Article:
13. Freeman, Richard B, 1986. "Unionism Comes to the Public Sector," Journal of Economic Literature, American Economic Association, vol. 24(1), pages 41-86, March.
  14. Malley, Jim & Moutos, Thomas, 1996. " Does Government Employment "Crowd-Out" Private Employment? Evidence from Sweden," Scandinavian Journal of Economics, Wiley Blackwell, vol. 98(2), pages 289-302, June.
  15. Lamo, Ana & Pérez, Javier J. & Schuknecht, Ludger, 2007. "The cyclicality of consumption, wages and employment of the public sector in the euro area," Working Paper Series 0757, European Central Bank.
  16. Holmlund, Bertil, 1993. "Wage setting in private and public sectors in a model with endogenous government behavior," European Journal of Political Economy, Elsevier, vol. 9(2), pages 149-162, May.
  17. Allen, Steven G, 1987. "Can Union Labor Ever Cost Less?," The Quarterly Journal of Economics, MIT Press, vol. 102(2), pages 347-73, May.
  18. Matschke, Xenia, 2003. " Are There Election Cycles in Wage Agreements? An Analysis of German Public Employees," Public Choice, Springer, vol. 114(1-2), pages 103-35, January.
  19. Freeman, Richard B, 1988. "Contraction and Expansion: The Divergence of Private Sector and Public Sector Unionism in the United States," Journal of Economic Perspectives, American Economic Association, vol. 2(2), pages 63-88, Spring.
  20. Ardagna, Silvia, 2007. "Fiscal Policy in Unionized Labor Markets," Scholarly Articles 2580048, Harvard University Department of Economics.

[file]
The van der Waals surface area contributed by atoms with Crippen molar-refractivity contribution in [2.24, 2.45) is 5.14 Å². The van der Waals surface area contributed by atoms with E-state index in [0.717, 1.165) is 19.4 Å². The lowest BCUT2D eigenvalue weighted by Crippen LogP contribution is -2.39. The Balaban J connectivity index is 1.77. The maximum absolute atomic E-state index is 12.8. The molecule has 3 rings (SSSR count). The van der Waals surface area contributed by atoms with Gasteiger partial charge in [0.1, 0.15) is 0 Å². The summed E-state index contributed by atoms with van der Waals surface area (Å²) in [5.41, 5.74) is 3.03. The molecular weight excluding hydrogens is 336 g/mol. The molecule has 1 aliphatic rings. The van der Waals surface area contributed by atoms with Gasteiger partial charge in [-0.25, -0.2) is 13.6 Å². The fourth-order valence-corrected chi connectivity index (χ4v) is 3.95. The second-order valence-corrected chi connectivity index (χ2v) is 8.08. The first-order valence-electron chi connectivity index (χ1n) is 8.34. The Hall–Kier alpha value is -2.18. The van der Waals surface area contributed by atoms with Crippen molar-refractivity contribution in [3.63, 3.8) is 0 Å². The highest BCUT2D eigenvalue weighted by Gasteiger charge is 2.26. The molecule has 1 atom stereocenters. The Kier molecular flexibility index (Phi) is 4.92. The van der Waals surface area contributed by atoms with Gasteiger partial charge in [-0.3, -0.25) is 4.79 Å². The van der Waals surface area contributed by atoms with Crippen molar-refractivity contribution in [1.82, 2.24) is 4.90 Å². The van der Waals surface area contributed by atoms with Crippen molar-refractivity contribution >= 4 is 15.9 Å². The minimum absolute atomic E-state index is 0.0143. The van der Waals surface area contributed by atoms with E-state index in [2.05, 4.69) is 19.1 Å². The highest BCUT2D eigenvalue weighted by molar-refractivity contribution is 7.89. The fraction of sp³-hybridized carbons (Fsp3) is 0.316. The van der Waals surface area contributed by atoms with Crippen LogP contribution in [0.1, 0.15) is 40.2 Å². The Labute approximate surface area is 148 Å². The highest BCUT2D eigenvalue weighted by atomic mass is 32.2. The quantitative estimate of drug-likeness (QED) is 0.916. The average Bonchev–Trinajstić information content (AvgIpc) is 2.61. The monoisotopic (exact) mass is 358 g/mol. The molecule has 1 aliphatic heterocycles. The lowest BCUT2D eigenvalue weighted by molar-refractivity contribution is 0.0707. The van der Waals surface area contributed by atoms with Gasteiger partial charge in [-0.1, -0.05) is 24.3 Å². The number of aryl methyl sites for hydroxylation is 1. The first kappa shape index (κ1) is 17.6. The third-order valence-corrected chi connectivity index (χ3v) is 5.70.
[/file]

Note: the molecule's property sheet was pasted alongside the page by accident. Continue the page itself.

21. Domeij, David & Ljungqvist, Lars, 2006. "Wage Structure and Public Sector Employment: Sweden versus the United States 1970-2002," Working Paper Series in Economics and Finance 638, Stockholm School of Economics.
  22. Lorenzo Forni & Raffaela Giordano, 2003. "Employment in the Public Sector," CESifo Working Paper Series 1085, CESifo Group Munich.
  23. Rodrik, Dani, 2000. "What Drives Public Employment in Developing Countries?," Review of Development Economics, Wiley Blackwell, vol. 4(3), pages 229-43, October.
  24. Niskanen, William A, 1975. "Bureaucrats and Politicians," Journal of Law and Economics, University of Chicago Press, vol. 18(3), pages 617-43, December.
  25. Holmlund, Bertil, 1997. "Macroeconomic Implications of Cash Limits in the Public Sector," Economica, London School of Economics and Political Science, vol. 64(253), pages 49-62, February.
  26. Bender, Keith A, 1998. " The Central Government-Private Sector Wage Differential," Journal of Economic Surveys, Wiley Blackwell, vol. 12(2), pages 177-220, April.
  27. Evi Pappa, 2009. "The effects of fiscal expansions: an international comparison," Working Papers 409, Barcelona Graduate School of Economics.